Last year, Michael Esmond helped 36 families who were facing disconnection, and this year, he upped that number to 114 families

By Joelle Goldstein
December 11, 2020 03:40 PM
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Michael Esmond
| Credit: Courtesy Mike Esmond

A Florida man who helped dozens of families last holiday season is giving back to his community yet again – and this time, he's assisting more than 100 families in need.

Ahead of Christmas in 2019, Michael Esmond paid nearly $4,600 in gas and water bills for 36 Gulf Breeze families whose payments were past due after he experienced similar circumstances back in 1983, PEOPLE previously reported.

So when the holidays rolled around this year, Esmond, 74, felt compelled to do it again — especially after a difficult year that saw Florida pummeled by Hurricane Sally and the economic impacts of the ongoing coronavirus pandemic, according to CNN.

"This year to me probably is more meaningful than last year with the pandemic and all the people out of work having to stay home," the Gulf Breeze Pools and Spas owner explained to the outlet. "Hurricane Sally slammed us pretty good and hurt a lot of people. We still have a lot of the blue roofs here, where they're just covered with tarps."

With Esmond's generous $7,615.40 donation to the city, he was able to help 114 families who were facing disconnection of water, gas and sewer services, Joanne Oliver, the city's utility billing supervisor, confirmed to CNN.

"People can't afford to pay their bills and put food on the table, so I hope doing my part and paying some bills for these folks takes a little bit of stress off of them around Christmas time," Esmond explained to the outlet.

In the months leading up to his donation, Esmond said his pool business had been doing well amid the pandemic — and admitted to CNN that he was "almost ashamed" to tell people that because of how many have struggled this year.

"We've had a good year, and that's why I want to share what I have with the people who need it," Esmond said.

When Esmond reached out to the city, he said he learned that many of the families in need were facing bills that were $100 or less. Because of that, he was able to help three times as many households as he did in 2019.

"That really impacted me — that people can't even afford to pay a $100 bill on their utilities and things are so bad," Esmond told CNN. "That's why I was able to pay for 114 families."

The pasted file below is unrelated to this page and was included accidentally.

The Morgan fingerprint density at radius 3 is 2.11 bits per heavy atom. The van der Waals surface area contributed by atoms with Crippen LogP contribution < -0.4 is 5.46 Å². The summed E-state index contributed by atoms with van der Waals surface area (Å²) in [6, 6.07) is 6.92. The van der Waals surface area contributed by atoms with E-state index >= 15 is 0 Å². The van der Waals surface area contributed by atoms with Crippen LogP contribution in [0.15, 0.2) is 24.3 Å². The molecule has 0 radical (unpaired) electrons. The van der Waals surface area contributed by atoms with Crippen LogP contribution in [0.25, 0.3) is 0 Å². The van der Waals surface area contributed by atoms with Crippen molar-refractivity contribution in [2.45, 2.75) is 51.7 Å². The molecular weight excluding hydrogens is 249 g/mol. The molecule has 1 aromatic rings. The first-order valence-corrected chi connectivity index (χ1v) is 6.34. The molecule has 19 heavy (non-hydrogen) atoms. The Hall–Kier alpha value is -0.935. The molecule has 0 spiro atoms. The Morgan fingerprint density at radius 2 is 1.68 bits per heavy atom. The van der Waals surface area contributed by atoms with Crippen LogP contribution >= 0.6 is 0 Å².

Oliver explained to the outlet that the city was providing a longer grace period to families before they cut utilities and that the households Esmond helped had bills that were more than 60 days late.

The rest of his donation went toward families who were more than 30 days late with their bills and were using a COVID-19 deferral, CNN reported.

"Even though our country and our city is currently going through probably the most difficult years of some of our lifetimes, there are still people out there who are generous and kind and really do want to help others," Oliver told CNN. "To have others within the community wanting to reach out and help their neighbors now is more important than ever."

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As PEOPLE previously reported, Esmond first decided to give back to families in need after he and his three daughters spent Christmas 1983 in the cold after he could not afford to pay the heat and power bill.

That year also happened to be a record-breaking year for Pensacola, as the temperature dropped to just 9 degrees.

"We had icicles hanging off our windows," Esmond recalled to the Pensacola News Journal in 2019, adding that he paid off 36 families' gas and water bills to ensure that no one in his community ever had to endure the same experience he did.

"I have been down on my luck like people are today, where I had trouble paying bills and raising three daughters," Esmond recently told CNN. "The gas company shut the gas off and we didn't have any heat."

Like last year, the city of Gulf Breeze will be sending out holiday cards to the households who were at-risk, notifying them that Esmond has paid off their bills, CNN reported. Those cards are expected to be mailed out this week, Oliver told the outlet.

"I can relate to people suffering and not being able to pay bills," Esmond added. "That's probably one of the biggest motivators for me, because I've been there."

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